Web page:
It’s been two years since I’ve seen my friend who has early onset Alzheimer’s. When I learn she’s coming to town, I’m both excited and nervous: excited to see this charismatic, interesting and brilliant woman and nervous about communicating. Though she’s functioning very well, she’s told me her directional, reading and math skills have been impacted by the disease. How will her dementia affect our conversation?
We meet at a restaurant, hug, exchange a few pleasantries, and order our meals.
Then we look at each other. My brain is racing: what shall I say? How shall I start?
Finally, I pose the same questions I might ask any friend: “What is bringing you joy these days?’
She answers, eyes shining, telling me about her beloved husband, her stalwart friends, her garden and her meditation practice.
Then she tells me again about her meditation practice.
“I forget things sometimes, so don’t worry if I say the same thing twice,” she says.
My shoulders relax. I appreciate the honest and easy way she’s brought up the subject of dementia. Now I can ask, “What are you learning from your experiences?” Patience, acceptance, surrender, she says. By sharing the details, she’s helping me understand some of what she’s going through and allowing me to be a better and more compassionate friend.
Mary Cail, PhD, author of Alzheimer’s: A Crash Course for Friends and Relatives, offers this simple equation for compassionate communication during a visit:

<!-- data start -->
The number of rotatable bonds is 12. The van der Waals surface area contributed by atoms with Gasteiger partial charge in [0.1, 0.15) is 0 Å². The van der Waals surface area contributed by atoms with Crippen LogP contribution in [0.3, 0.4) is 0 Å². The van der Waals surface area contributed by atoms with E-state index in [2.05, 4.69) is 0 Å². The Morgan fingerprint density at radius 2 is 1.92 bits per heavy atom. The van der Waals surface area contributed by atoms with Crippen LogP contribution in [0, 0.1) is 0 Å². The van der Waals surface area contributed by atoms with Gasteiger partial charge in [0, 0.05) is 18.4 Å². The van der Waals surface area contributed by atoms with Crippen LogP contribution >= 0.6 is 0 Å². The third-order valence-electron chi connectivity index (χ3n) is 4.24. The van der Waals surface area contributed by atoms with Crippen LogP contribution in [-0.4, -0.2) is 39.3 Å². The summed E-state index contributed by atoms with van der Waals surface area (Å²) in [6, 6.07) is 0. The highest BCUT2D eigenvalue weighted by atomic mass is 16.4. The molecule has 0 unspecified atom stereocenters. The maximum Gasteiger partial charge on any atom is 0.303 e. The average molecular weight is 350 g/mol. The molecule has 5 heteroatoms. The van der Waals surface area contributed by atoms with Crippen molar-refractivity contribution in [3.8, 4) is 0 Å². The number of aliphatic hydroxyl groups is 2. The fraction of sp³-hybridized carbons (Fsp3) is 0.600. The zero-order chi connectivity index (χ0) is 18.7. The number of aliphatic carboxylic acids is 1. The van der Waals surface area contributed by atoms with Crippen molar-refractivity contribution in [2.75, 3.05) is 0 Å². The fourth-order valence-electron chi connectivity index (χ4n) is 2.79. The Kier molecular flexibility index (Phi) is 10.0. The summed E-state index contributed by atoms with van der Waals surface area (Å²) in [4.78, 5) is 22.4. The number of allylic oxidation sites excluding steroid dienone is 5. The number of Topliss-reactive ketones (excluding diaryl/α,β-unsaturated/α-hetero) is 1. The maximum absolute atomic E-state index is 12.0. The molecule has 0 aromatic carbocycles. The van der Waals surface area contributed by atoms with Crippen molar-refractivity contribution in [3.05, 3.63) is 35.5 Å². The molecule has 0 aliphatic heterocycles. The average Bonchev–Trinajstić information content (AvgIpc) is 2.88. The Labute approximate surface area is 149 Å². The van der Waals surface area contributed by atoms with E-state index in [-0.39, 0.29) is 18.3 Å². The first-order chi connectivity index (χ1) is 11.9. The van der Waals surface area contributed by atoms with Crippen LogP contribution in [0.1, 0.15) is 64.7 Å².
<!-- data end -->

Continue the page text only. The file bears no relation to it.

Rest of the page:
- State the reality: I can’t imagine what it’s like to…
- Describe the situation: be in early dementia, etc.
- Say what you would like to do: I wish I knew what to say.
- Say what you can do: I can listen.
Then be quiet. As you listen, you’ll become more adept at knowing what to say. Chances are, just listening is enough.
Create Connection by Sharing and Listening
As you plan your visit, think about what your friend might need or want. Here are some additional ideas:
Bring something to share or to talk about. Sometimes reading a poem, story, newspaper article, depending on your friend’s interests, helps ease you into deeper conversation.
One man always brings a special rum cake and a Salsa CD for his friend: she’s in a care facility and often wants to dance. Another brings photos from their earlier adventures together. Another brings a grab bag with fun games, books, magazines and treats.
Bring a mutual friend with you. That widens the conversational possibilities.
Reach Out to Your Friend
Charlie and his wife Elizabeth have always had a wide circle of friends and Charlie’s diagnosis of Alzheimer’s has not changed that. Here are some tips:
“The person with Alzheimer’s may not be able to initiate a get together,” Elizabeth says. She always appreciates it when Charlie’s friends call him. Early on, Elizabeth helped Charlie stay in touch with a call sheet that listed Charlie’s closest friends and their phone numbers.
Honor the relationship and Plan Your Visit
Many of Charlie’s friends are life-long. These friends always call Charlie first to plan a visit. Sometimes Charlie will say, “Better check with Elizabeth; she keeps the calendar.”
Other times, the friend will later check with Elizabeth and make sure she knows about the plan, as Charlie has a tendency to forget details.
Learn from the Spiritual Journey
Elizabeth helps Charlie with his social calendar and Charlie helps Elizabeth with her spiritual practice. “Charlie journals daily on acceptance and gratitude. He practices being grateful for the small things in life,” Elizabeth says. “I’ve learned a lot from him.”
Mary’s book and blog:
Deborah Shouse is the author of Love in the Land of Dementia: Finding Hope in the Caregiver’s Journey.